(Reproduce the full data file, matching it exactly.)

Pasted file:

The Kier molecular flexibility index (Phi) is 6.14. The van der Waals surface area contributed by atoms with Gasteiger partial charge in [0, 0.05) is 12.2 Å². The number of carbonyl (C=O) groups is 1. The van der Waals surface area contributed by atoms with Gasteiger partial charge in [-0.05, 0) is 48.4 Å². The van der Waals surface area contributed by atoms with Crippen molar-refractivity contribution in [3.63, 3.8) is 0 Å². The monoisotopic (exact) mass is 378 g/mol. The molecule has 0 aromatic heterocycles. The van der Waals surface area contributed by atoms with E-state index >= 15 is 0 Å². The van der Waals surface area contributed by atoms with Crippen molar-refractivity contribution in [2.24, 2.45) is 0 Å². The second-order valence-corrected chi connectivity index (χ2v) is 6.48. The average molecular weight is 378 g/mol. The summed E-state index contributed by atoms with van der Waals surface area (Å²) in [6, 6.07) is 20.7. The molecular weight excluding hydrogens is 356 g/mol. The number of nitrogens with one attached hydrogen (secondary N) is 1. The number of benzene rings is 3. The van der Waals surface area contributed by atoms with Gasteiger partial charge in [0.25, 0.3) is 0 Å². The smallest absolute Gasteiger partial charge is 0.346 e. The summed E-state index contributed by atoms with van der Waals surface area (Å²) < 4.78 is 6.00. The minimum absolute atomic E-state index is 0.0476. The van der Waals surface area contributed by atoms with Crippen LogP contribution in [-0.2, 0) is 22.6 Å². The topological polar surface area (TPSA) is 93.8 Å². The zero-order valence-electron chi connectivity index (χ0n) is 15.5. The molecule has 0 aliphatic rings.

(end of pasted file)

The Kier molecular flexibility index (Phi) is 6.14. The van der Waals surface area contributed by atoms with Gasteiger partial charge in [0, 0.05) is 12.2 Å². The number of carbonyl (C=O) groups is 1. The van der Waals surface area contributed by atoms with Gasteiger partial charge in [-0.05, 0) is 48.4 Å². The van der Waals surface area contributed by atoms with Crippen molar-refractivity contribution in [3.63, 3.8) is 0 Å². The monoisotopic (exact) mass is 378 g/mol. The molecule has 0 aromatic heterocycles. The van der Waals surface area contributed by atoms with E-state index >= 15 is 0 Å². The van der Waals surface area contributed by atoms with Crippen molar-refractivity contribution in [2.24, 2.45) is 0 Å². The second-order valence-corrected chi connectivity index (χ2v) is 6.48. The average molecular weight is 378 g/mol. The summed E-state index contributed by atoms with van der Waals surface area (Å²) in [6, 6.07) is 20.7. The molecular weight excluding hydrogens is 356 g/mol. The number of nitrogens with one attached hydrogen (secondary N) is 1. The number of benzene rings is 3. The van der Waals surface area contributed by atoms with Gasteiger partial charge in [0.25, 0.3) is 0 Å². The smallest absolute Gasteiger partial charge is 0.346 e. The summed E-state index contributed by atoms with van der Waals surface area (Å²) < 4.78 is 6.00. The minimum absolute atomic E-state index is 0.0476. The van der Waals surface area contributed by atoms with Crippen LogP contribution in [-0.2, 0) is 22.6 Å². The topological polar surface area (TPSA) is 93.8 Å². The zero-order valence-electron chi connectivity index (χ0n) is 15.5. The molecule has 0 aliphatic rings.